Finally, the English arrived, seeking to recreate parts of the societies they had left. The first English colony, established in 1587 on Roanoke Island off the coast of present-day North Carolina, disappeared mysteriously. In 1607 the English established a second colony at Jamestown in Virginia. In 1620 English Puritans seeking freedom to follow their religion settled at Plymouth Rock in Massachusetts. William Penn (1644–1718), a Quaker, spurred settlement of Pennsylvania in the 1680s, and during the mid-1600s Lord Baltimore (Cecil Calvert, ca. 1605–1675) established Maryland as a refuge for Catholics.
Settlers soon moved from Virginia into North Carolina, then to South Carolina, and thereafter across the Cumberland Gap into present-day Kentucky and the great lands across the Appalachian Mountains. There were small pockets of Dutch and Swedish settlement, but the English soon overran them. While Penn, a devout Quaker, signed treaties with Native Americans and tried to befriend them, relations between European settlers and Native Americans were generally difficult, marked by fighting, allegations of massacres, and profound cultural differences.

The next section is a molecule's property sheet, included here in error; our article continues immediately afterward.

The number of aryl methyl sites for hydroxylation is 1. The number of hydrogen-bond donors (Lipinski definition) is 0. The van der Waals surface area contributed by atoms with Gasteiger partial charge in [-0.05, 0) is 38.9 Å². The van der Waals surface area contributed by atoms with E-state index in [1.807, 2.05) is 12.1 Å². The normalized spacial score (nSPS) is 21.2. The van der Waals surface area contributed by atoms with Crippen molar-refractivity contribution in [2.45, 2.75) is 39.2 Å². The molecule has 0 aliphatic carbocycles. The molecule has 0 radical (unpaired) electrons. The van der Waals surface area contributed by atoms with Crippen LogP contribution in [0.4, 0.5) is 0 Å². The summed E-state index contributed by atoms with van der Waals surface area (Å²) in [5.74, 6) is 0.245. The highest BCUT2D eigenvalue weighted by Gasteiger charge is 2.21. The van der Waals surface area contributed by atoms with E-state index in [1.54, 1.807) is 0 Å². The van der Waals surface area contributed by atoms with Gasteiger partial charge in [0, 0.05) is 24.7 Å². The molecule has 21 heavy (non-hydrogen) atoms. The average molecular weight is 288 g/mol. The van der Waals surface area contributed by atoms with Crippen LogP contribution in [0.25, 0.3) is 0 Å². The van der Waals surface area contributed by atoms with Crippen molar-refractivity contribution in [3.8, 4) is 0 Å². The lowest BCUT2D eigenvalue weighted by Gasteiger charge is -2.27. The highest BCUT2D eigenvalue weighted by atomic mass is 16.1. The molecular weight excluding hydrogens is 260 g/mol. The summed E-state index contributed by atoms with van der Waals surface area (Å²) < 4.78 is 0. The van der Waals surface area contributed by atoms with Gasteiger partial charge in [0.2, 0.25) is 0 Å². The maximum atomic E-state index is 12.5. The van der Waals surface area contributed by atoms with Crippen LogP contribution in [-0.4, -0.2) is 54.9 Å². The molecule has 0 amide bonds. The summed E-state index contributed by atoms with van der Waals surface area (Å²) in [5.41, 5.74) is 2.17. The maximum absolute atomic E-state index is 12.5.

As Europe engaged in several hundred years of warfare, those conflicts evidenced themselves in the New World. During the late seventeenth and eighteenth centuries, European wars tended to spill over into the Americas, especially into the Caribbean, but increasingly into North America as well. Colonization halted briefly during the years of conflict between Spain and England and the appearance in 1588 of the Spanish Armada, a fleet of warships sent to invade England. Four major conflicts ensued in Europe; these were complemented by wars between the French and British colonists in North America.
The first three wars—King William's War (1689–1697), Queen Anne's War (1702–1713), and King George's War (1744–1748)—resulted in few changes in the colonies. The British gained Acadia (in eastern Canada) from the French during Queen Anne's War, and renamed it Nova Scotia. Generally, however, despite depredations along the thinly settled frontier between the British colonies in New England and French and Indian areas in French Canada, there was little change.
The fourth war, known as the French and Indian War (1754–1763) in America and the Seven Years' War (1756 to 1763) in Europe, resulted in a total British victory after the capture from the French of Fort Duquesne in Pennsylvania and Louisbourg in Nova Scotia in 1758, Quebec in 1759, and Montreal in 1760. France also subsequently ceded New France to Great Britain in the Treaty of Paris of 1763. Louisiana had been transferred to Spanish control a year earlier. When Europeans came to fight one another for empire in North America in the seventeenth and especially the eighteenth century, what are known as the "French and Indian" wars actually amounted to "European and Indian" wars that involved African and black soldiers, militia, and various rebels as well.